The wealth from Empire was also drawn from ugly sources. The traffic in humans from Africa to the ¬Americas ensured the ¬prosperity of sugar-cane planters in Barbados and Jamaica. Yet it left millions dead from the “middle passage” across the Atlantic or, if they survived, enduring untold suffering as slaves.

Few Empires – from the Romans to the Ottomans – end well. And the decline and fall of the British Empire was no exception.

Of course, the so-called “White Commonwealth” countries of Australia, Canada and New Zealand enjoyed stable paths to independence from the late 1800s, as dominions and then free nations.

However, colonies without a history of mass European migration – in Africa, India and South-East Asia – were not granted liberty so easily.

Despite the activities of parties such as the Pan African Conference and the Indian Congress Party, the British were reluctant to give up control.

The Second World War and American demands for an end to imperialism meant colonial liberation was soon a necessity. Britain could no longer afford its Empire and the Americans did not want to subsidize it.

So the floodgates opened and, in the space of barely 30 years, our imperial possessions were off-loaded.

What Harold Macmillan called “the winds of change” were sweeping across the British, Portuguese and French Empires as India, the multiple nations of Africa, the islands of the West Indies, the colonies of Ceylon (Sri Lanka) and Malaya (Malaysia) all tasted freedom.

Some left with careful planning, others like a fire-sale. In many post-colonial nations, British civil servants helped to write constitutions and British troops train up armies.

But there was also an absence of forethought. Arrogant administrators with little feel for culture and history drew lines on maps and conjured up new nations with disastrous ¬consequences. Religious affiliations, tribal ¬loyalties and language barriers were ignored. Nations were cobbled together. And many former colonies battled with the ¬consequences.

But it is no longer good enough to blame Britain. It is an easy get-out-of-jail card for failing and corrupt leaders to blame the last Empire.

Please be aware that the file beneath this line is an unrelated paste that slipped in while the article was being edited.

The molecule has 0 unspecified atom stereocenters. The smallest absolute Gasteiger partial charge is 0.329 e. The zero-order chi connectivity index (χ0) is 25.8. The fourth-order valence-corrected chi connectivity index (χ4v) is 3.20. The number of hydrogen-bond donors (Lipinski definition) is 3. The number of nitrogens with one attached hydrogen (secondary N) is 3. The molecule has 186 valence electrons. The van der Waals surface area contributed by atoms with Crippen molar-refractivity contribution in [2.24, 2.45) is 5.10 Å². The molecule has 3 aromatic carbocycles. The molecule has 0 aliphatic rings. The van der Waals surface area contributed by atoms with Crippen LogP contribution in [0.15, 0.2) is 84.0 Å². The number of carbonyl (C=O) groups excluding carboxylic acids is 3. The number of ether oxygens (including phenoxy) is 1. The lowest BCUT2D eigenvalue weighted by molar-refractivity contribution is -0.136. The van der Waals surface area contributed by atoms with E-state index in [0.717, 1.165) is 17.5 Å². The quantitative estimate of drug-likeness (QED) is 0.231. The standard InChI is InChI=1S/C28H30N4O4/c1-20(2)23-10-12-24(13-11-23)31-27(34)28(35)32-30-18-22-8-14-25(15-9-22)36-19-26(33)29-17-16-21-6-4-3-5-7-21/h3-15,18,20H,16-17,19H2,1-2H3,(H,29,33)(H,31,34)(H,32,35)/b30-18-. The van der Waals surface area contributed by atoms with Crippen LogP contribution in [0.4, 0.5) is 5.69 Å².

Yes, mistakes were made, but that is no excuse for bad government.

The British Empire has a mixed legacy, but the challenge for nations like Pakistan to rise above history.

That should be David Cameron’s message.

Dr Tristram Hunt is MP for Stoke-on-Trent Central and lecturer in history at the ¬University of London.


But there are still countries which prosper with British administration, like Singapore, Malaysia, Australia, New Zealand, Canada, Australia and Hong Kong. They inherited the legal and administration legacies from their colonial master, and the parliamentary democracy of free election.... that is the legacies of British empire.

There were good and ugly.....but many was hurt by the past action of British empire, especially the Opium wars.. the slave trade....

Sean Gabb, of the campaign group Libertarian Alliance, said Mr Cameron should not apologise for Britain’s past. He said: “It’s a valid historical point that some problems stem from British foreign policy in the 19th and 20th centuries, but should we feel guilty about that? I fail to see why we should.“Some of these problems came about because these countries decided they did not want to be part of the British Empire. They wanted independence. They got it. They should sort out their problems instead of looking to us.” Wah, great quote, washing the dirty the first place is the taking away the land and country of other people, forcing people to take opium, a human right violation? is not only human right violation but a crime under British common law, against Christian Church of England's teaching; but why the law did not apply?.....

So David Cameron does not need to be too sorry for what Britain empire had done; the most important is to admit the mistakes, and let historian decided on the history. The people cannot forgot the painful history, but they can forgive and look forward that this will not happen again. Britain can only revert back to his gentleman days, continue fighting for the justice and right of the former colonies, and the world. Britain with its knowledge resources, still can help the former colonies in the platform of Commonwealth countries.

Looking forward, British can played a positive role in the modern world; a real champion....and gain back the reputation she once has......

Suggested articles/websites/books:
1. David Cameron: Britain caused many of the world's problems;
2. Cameron admits Mideast policy mistakes; by Alex Barker in Kuwait City,
3. David Cameron calls for 'fresh start' with Pakistan;
4. Sharia law will undermine British society,' warns Cameron in attack on multiculturalism;
5. How London, Wall Street Backed Japan's War Against China and Sun Yat Sen; by Mike Billington,
7. New documents reveal cover-up of 1948 British 'massacre' of villagers in Malaya,
8. UK rejects massacre inquiry call,
9. Massacre victims’ families to take matter to British court,
10. British war crimes,
11. Mau Mau Uprising,